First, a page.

Erie, PA Cyclist Creates Commuter Friendly City


What do you do when you’re a bike commuter who lives in a city with no bicycle culture?  Well, if you’re Steve Shepard you take things into your own hands and start building up that culture.

Steve Shepard is a family man and daily commuter in Erie, PA…located in northeast Pennsylvania on the shores of Lake Erie.  His love for cycling digs deep and he enjoys getting out on his bike, even during the conditions found in the harsh winter months.  Steve is happily willing to deal with the elements, but the one thing he is avid about is making Erie a more commuter friendly city.

Lack of bike lanes

Lack of Bike Racks







When asked about his motivation to get more of his community on bikes, Steve says: “Well, let me say this city is perfect for cycling to and from work.  It would be better for everyone if more of us rode bikes. We have a bike route that leads directly downtown and a Seaway trail that passes along the shore of Lake Erie and right by the 3 largest employers we have.  Also located on the Seaway Trail is the Erie Intermodal Hub, perfect for commuters.”

A Bicycle Parking Lot and Bike Station Would Be Great

The hub that Steve mentions currently being used as office space and bus stops.  His idea is to make it into a bike parking area equipped with all the accommodations needed for commuters.  Having things like a Bike Repair Station set up would be a great idea to go along with the parking area.

Steve goes on to explain that the buses and trolleys all roll into this area and could easily transport people to and from the hub if they are not in biking distance to get there.  All of the cities primary amenities are located in walking distance of the hub, and the city’s largest employer (General Electric) is only 5 miles away. Steve is one of the GE’s employees and chooses to ride there from home, but he feels that anyone could make the commute from the hub to the company.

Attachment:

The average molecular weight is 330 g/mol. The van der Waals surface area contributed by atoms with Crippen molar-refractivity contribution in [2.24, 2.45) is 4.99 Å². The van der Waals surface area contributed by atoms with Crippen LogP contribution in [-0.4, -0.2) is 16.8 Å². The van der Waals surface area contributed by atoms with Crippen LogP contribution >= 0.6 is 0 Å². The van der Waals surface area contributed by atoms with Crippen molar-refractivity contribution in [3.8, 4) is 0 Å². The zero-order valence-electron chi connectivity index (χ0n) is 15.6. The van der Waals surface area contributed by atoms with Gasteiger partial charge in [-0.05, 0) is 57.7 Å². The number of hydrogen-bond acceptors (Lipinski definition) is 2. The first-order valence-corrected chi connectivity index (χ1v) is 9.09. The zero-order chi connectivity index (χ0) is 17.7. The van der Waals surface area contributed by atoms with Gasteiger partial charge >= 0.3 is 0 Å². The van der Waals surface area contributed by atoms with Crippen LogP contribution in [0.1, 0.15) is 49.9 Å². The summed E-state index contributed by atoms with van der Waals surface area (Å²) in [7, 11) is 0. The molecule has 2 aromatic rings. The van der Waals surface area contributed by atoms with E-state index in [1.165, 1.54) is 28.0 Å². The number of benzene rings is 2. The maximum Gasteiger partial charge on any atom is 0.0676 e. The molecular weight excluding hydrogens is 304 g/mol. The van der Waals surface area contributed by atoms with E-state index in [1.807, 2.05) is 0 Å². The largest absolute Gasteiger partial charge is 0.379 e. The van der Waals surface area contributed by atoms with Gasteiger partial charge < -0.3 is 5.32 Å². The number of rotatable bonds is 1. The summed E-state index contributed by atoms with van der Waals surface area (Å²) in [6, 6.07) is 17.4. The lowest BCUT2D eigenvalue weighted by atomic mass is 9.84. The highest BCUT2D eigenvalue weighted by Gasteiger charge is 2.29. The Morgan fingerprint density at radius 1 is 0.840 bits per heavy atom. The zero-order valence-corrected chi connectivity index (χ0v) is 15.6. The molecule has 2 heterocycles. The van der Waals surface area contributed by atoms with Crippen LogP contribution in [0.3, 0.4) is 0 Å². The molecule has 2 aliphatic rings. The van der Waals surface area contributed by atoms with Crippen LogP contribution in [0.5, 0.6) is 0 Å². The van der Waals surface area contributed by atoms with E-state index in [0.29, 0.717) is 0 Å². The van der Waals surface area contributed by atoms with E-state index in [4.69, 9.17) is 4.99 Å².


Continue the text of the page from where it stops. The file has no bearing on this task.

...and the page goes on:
In addition to his ideas for the Hub, Steve would also like to see more bikeways and paths that connect to the two that are already existing.  His current route to work is partly by way of the Seaway trail that already exists, but getting to and from there can be a nightmare on some days.  The lack of cycling options definitely makes things more difficult than it could be, but Steve refuses to give up and start taking a vehicle.  He is currently looking into this and is going to find out why there are not more bike lanes in Erie.

The Seaway Trail

The current situation in Erie, or what happens there in the future may not be of much care to many us around the country, but when I heard about Steve’s concern and passion to make things better…I just had to write about it.  I am nowhere near as Car-Free as Steve, but is it something I desire to be and am moving myself in that direction.  But this story doesn’t end here.  I will continue to follow Steve’s progress and brainstorm with his as to how to achieve the goals he is looking for.  What lies ahead for Steve?  Why not let him explain what steps he has planned next:
Hopefully with the help of fellow cyclists and advice from national organizations, we will turn Erie into a cycling friendly city for all to enjoy!  So I ask that you please follow along and watch as the transformation takes place. Who knows maybe I will inspire you to do the same in your community!

Steve would love your ideas and support


Since first talking to Steve about his story and what he plans to do in his hometown, a lot of progress has been made.  He has taken this issue to a local cycling club (Presque Isle Cycling Club) and gained their support in achieving his mission, and now they plan on taking this to their city council.  He’s also arranged for a meeting with the HeathAhead Leader at his employer, GE.  The ball is now definitely rolling and it will be very interesting to see things fall into place.

Any advice, tips, or words of encouragement you have for Steve and what he is doing would be gladly appreciated.


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